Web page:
Figure 3-7. Force Exerted on Piston.

to produce small or very large operating forces and the timing of these forces can be regulated as desired. However, there are also certain disadvantages inherent in the gas system of operation and any successful design must take these disadvantages into account and make suitable allowances for them. In the following paragraphs, gas operation is analyzed to evaluate both the advantages and disadvantages of the system.

One of the principal features of the gas system of operation is the large amount of operating energy which can be obtained from the gas actuating device. This energy is available because the gas system makes it possible to tap into the high gas pressure which exists during the propcllant explosion and to apply this pressure to a relatively light operating member while the bolt still remains locked. Thus, energy can be accumulated for later use without the ncccssitv for sacrificing rigid support behind the cartridge case during the early phases of the pro-pellant explosion.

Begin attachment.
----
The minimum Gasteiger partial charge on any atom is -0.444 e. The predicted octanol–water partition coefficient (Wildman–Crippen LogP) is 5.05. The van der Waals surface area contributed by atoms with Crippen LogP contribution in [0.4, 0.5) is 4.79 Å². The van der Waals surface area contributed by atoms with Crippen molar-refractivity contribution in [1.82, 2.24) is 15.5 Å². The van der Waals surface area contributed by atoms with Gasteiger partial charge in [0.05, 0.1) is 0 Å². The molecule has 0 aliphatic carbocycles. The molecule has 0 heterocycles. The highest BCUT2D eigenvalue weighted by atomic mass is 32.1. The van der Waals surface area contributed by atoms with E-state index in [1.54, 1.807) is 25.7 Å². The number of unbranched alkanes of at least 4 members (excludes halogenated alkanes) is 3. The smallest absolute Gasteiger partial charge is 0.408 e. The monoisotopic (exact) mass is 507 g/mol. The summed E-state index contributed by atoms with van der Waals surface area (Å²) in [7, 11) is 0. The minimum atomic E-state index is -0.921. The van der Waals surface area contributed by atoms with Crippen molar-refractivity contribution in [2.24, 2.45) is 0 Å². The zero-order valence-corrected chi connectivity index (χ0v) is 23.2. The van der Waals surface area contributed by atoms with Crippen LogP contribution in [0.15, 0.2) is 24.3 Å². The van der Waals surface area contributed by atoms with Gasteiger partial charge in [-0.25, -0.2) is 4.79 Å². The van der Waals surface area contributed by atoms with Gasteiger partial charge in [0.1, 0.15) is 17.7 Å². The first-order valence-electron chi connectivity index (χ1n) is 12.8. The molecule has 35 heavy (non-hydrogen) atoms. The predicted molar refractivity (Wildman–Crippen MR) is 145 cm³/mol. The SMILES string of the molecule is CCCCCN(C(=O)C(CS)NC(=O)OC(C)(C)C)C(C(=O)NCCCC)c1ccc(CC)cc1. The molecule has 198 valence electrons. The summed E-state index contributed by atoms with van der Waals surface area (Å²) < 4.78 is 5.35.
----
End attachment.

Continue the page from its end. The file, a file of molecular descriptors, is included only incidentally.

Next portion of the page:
NOTE: By way of comparison, it should be pointed out here that energy is also accumulated in the recoiling parts of a gun employing the recoil system of operation. Although this energy is also accumulated during the early phases of the propcllant explosion while the bolt is locked, the parts which absorb the explosive impulse in this case are fairly heavy. Therefore, the amount of energy accumulated for a given impulse will be relatively small when compared with the energy imparted by the same impulse to a very light gas piston.

An idea of the magnitude of the energies and velocities which can be achieved by gas operation may be obtained by considering a specific example, In the preceding explanation of the principles of gas operation, a curve (fig. 3-5) was developed to show the variation of pressure with time in the gas cylinder of a sample 20-mm gas-operated gun. (This gun has a barrel length of slightly less than five feet and the gas port is located 2.5 feet from the chamber.

Figure 3-7. Force Exerted on Piston.

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